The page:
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I have a table which lists every date within the year. Each row also contains a period number from 1 to 13 which loop around each year. It looks something like this:

|        Date         | Period |
| 2012-12-27 00:00:00 |   12   |
| 2012-12-28 00:00:00 |   12   |
| 2012-12-29 00:00:00 |   13   |
| 2012-12-30 00:00:00 |   13   |
| 2012-12-31 00:00:00 |   13   |
| 2013-01-01 00:00:00 |   13   |
| 2013-01-02 00:00:00 |   13   |
|        . . .        |   13   | 
| 2013-02-10 00:00:00 |   01   |
|        . . .        |   01   | 
| 2013-03-14 00:00:00 |   02   |
|        . . .        |   02   | 
| 2013-05-05 00:00:00 |   03   |

As you can see above, period 13 starts on the 29th of dec 2012 and finishes on the 09th of Febuary 2013. I work this out by getting the first and last dates for period 13.

I need to write a query that will get the period start and end dates for the current period. But I'm having problems because the periods sometimes occur twice a year and sometimes overlap between the years like this example does.

A few more examples:

If getDate() = '2013-02-25 13:45:00' then the period should be 01 and the start and end dates would be '2013-02-10 00:00:00' and '2013-03-14 00:00:00'

If getDate() = '2013-03-15 00:00:00' then the period should be 02 and the start and end dates would be '2013-03-14 00:00:00' and '2013-05-05 00:00:00'

I really hope this makes sense. Let me know if I need to clarify it! Thanks for your help :)

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Do all consecutive dates exist in the table (no gaps) and one row per date? –  ypercube Jan 4 '13 at 14:55
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5 Answers

up vote 3 down vote accepted

If you were using SQL Server 2012, you would use lag or lead for this. Instead, I'm going to use a correlated subquery:

select min(period) as period, MIN(date), MAX(date)
from (select t.*,
             (select min(date) from t t2 where t2.period <> t.period and t2.date > t.date) as nextp
      from t
     ) t
group by nextp

The inner subquery gets the date of the next period. This is the same for consecutive records with the same period record. I can then use this for grouping.

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Thankyou for your quick reply Gordon. This query is close to what I want but its unfortunately returning the wrong dates. Each year there is 13 periods and in my table I have records from 2005 onwards. Because its getting the min and max(date) it is return records from way back then rather than for the current period. Does that make sense? –  user1636130 Jan 4 '13 at 14:41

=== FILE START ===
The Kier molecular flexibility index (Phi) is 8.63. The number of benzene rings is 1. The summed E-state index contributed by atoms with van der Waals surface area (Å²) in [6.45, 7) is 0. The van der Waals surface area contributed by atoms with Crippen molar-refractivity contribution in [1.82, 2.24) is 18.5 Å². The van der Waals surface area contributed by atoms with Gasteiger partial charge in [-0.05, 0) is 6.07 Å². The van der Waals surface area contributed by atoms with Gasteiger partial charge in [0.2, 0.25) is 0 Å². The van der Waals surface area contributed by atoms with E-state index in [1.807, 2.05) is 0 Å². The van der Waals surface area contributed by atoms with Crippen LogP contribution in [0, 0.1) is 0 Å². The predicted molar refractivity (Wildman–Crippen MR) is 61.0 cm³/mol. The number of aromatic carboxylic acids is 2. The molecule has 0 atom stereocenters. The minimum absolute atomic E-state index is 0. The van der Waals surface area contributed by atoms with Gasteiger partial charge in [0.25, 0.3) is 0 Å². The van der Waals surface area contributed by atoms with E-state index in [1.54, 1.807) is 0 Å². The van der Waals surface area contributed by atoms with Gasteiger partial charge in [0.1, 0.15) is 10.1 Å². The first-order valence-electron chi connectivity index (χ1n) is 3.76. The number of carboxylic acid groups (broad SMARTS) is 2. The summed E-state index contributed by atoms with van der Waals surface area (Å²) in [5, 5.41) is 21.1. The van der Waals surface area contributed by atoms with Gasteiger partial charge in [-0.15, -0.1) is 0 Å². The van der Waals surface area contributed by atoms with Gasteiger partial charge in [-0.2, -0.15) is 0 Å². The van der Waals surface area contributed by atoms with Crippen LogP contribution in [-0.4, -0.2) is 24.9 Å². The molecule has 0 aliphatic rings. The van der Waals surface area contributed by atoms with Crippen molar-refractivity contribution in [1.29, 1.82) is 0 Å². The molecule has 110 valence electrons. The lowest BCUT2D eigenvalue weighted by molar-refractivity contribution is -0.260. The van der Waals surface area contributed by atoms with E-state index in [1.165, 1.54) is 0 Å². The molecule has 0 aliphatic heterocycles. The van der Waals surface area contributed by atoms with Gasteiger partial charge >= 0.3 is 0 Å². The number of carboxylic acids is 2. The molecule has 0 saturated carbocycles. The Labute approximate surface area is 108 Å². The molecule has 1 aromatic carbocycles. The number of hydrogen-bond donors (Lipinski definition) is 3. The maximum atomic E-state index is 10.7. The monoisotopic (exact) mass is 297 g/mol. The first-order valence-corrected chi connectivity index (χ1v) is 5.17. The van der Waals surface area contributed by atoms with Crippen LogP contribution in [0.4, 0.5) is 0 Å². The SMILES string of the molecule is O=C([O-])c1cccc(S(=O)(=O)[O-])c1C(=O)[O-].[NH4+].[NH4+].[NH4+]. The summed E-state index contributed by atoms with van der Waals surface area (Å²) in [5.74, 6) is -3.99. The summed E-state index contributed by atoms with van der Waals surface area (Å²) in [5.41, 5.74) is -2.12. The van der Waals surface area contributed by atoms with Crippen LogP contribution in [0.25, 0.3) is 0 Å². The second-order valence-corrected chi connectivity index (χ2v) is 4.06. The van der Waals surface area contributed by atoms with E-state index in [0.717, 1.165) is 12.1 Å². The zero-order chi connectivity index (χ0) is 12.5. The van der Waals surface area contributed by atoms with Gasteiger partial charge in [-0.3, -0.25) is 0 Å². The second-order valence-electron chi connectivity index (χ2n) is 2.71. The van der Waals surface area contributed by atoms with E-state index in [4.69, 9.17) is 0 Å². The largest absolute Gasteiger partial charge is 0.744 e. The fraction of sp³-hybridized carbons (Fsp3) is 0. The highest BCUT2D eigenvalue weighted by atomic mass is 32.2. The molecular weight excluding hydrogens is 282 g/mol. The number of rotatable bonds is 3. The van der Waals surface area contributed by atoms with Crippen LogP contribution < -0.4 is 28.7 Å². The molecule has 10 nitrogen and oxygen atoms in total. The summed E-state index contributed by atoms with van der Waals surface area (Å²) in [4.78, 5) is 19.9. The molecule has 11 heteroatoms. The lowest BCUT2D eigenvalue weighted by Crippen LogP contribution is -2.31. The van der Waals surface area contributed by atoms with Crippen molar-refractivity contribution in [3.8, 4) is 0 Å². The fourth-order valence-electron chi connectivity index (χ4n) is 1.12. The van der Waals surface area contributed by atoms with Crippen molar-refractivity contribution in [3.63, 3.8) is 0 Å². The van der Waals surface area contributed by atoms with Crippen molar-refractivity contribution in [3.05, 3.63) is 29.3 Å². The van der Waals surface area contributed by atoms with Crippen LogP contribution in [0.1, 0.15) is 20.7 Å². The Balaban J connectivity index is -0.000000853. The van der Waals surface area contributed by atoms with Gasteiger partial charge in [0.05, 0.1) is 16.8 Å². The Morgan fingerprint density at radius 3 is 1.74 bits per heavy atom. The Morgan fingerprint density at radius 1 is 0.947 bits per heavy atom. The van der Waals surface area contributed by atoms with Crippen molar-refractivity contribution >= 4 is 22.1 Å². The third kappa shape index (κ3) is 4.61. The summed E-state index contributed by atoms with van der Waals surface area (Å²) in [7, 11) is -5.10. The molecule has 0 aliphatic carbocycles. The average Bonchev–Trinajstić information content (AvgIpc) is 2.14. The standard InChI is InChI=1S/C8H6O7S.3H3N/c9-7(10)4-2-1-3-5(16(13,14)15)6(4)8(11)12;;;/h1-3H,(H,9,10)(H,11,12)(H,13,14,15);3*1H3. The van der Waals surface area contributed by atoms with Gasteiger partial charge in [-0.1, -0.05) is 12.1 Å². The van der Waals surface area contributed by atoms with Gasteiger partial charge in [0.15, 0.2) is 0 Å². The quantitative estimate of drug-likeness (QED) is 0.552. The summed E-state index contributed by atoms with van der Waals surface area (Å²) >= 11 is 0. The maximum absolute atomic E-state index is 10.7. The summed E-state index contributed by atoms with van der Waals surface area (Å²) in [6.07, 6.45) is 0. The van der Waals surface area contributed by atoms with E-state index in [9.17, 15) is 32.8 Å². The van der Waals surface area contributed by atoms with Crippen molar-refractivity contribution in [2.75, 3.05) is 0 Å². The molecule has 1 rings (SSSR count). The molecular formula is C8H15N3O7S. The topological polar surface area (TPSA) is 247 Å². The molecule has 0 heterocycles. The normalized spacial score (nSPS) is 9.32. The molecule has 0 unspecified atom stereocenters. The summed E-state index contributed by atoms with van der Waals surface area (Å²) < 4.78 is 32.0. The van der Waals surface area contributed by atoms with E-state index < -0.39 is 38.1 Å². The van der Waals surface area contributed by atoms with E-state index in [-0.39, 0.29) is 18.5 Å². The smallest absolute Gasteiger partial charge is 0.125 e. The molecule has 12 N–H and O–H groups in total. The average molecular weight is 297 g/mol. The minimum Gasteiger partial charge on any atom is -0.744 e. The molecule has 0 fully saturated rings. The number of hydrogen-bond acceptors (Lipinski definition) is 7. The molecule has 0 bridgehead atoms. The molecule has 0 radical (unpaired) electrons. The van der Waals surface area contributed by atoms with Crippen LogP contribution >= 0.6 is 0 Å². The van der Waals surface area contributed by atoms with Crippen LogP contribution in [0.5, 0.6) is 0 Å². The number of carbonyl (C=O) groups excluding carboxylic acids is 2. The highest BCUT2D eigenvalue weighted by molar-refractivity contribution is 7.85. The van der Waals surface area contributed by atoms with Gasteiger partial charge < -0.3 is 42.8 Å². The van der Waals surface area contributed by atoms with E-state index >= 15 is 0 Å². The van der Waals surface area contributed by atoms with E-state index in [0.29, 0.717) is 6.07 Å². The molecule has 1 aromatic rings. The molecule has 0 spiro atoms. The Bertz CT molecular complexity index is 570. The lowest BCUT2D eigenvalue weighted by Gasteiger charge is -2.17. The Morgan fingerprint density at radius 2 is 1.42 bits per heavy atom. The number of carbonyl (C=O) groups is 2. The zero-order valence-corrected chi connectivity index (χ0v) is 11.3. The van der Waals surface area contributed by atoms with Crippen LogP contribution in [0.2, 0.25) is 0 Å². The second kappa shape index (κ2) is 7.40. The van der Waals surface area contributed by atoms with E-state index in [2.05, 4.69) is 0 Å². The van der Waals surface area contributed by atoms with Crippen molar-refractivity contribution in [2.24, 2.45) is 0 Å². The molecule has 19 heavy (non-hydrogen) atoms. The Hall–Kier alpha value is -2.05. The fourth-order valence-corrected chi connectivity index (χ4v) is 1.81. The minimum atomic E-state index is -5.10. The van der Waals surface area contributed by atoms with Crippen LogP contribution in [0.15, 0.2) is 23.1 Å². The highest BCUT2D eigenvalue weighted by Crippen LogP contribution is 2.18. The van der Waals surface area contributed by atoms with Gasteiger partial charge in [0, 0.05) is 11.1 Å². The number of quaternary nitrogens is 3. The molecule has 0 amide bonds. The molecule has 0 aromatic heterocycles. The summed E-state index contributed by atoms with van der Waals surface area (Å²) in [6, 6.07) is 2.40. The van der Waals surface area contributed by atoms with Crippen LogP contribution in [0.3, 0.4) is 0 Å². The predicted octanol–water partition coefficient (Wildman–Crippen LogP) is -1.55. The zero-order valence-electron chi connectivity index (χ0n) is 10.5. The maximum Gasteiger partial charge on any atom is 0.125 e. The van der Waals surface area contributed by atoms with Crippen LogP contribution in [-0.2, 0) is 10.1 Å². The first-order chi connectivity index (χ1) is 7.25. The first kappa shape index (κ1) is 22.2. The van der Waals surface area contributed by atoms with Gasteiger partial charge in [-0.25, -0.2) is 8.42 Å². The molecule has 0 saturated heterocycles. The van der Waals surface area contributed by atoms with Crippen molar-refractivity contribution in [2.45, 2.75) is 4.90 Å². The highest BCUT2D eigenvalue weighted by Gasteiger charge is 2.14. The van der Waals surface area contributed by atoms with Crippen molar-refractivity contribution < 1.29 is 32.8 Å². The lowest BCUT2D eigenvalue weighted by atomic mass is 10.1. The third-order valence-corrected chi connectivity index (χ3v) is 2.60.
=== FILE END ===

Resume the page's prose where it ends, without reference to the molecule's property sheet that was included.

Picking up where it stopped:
@user1636130 . . . Stupid me. The defined nextp and then grouped by period. I fixed the problem. It should now work as I described it. –  Gordon Linoff Jan 4 '13 at 14:48
    
Many thanks for your help! I got this to work in the end. I am very pleased with it –  user1636130 Jan 6 '13 at 20:00
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Two recursive cte's that finds the start date and end date in a period.

with CStart as
(
  select Date,
         Period
  from DateTable
  where Date = cast(getdate() as date)
  union all
  select D.Date,
         D.Period
  from DateTable as D
    inner join CStart
      on dateadd(day, -1, CStart.Date) = D.Date and
         CStart.Period = D.Period
),
CEnd as
(
  select Date,
         Period
  from DateTable
  where Date = cast(getdate() as date)
  union all
  select D.Date,
         D.Period
  from DateTable as D
    inner join CEnd
      on dateadd(day, 1, CEnd.Date) = D.Date and
         CEnd.Period = D.Period
),
CPeriod as
(
  select Period
  from DateTable
  where Date = cast(getdate() as date)
)
select Period,
       (select min(Date) from CStart) as StartDate,
       (select max(Date) from CEnd) as EndDate 
from CPeriod

Test on SE-Data

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Give this code a try

DECLARE @TODAYSPERIOD AS VARCHAR(2)

SET @TODAYSPERIOD = (SELECT PERIOD FROM MYTABLE
                    WHERE DATE = (DATEADD(D, DATEDIFF(D, 0, GETDATE()), 0)))

SELECT MAX(DATE), MIN(DATE), @TODAYSPERIOD FROM MYTABLE
WHERE PERIOD = @TODAYSPERIOD AND DATE BETWEEN ((DATEADD(D, DATEDIFF(D, 0, GETDATE()), 0)) - 45) AND ((DATEADD(D, DATEDIFF(D, 0, GETDATE()), 0)) + 45)

Essentially, we're using your table (in the above code, it is referenced to as 'MYTABLE') to find the period and then taking only dates within a 45 day radius (both before and after the current date) that is listed as the same period as today.

Hope this helps!

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You can try (in my test data, 56 was the largest number of days in a given period)

SELECT A.period
     , MIN( B.date )
     , MAX( B.date )
  FROM dates A
 INNER JOIN dates B
    ON A.date >= DATEADD( dd, -56, B.date )
   AND A.date <= DATEADD( dd, 56, B.date )
   AND A.period = B.period 
 GROUP BY A.period
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If - and only if - no date gaps exist in the table and there is exactly one row per date, you can use this:

; WITH cte AS
  ( SELECT
        a.Date AS StartDate
      , b.Date AS EndDate
      , a.Period
      , ROW_NUMBER() OVER (ORDER BY a.Date) AS rn
    FROM tableX AS a
      LEFT JOIN tableX AS b
        ON  DATEADD(day, -1, a.Date) = b.Date
    WHERE a.Period <> b.Period 
       OR b.Date IS NULL 
  )
SELECT
    a.StartDate
  , COALESCE(b.EndDate, (SELECT MAX(Date) FROM tableX)) AS EndDate
  , a.Period
FROM
    cte AS a
  LEFT JOIN 
    cte AS b
      ON a.rn + 1 = b.rn ;

Tested in SQL-Fiddle

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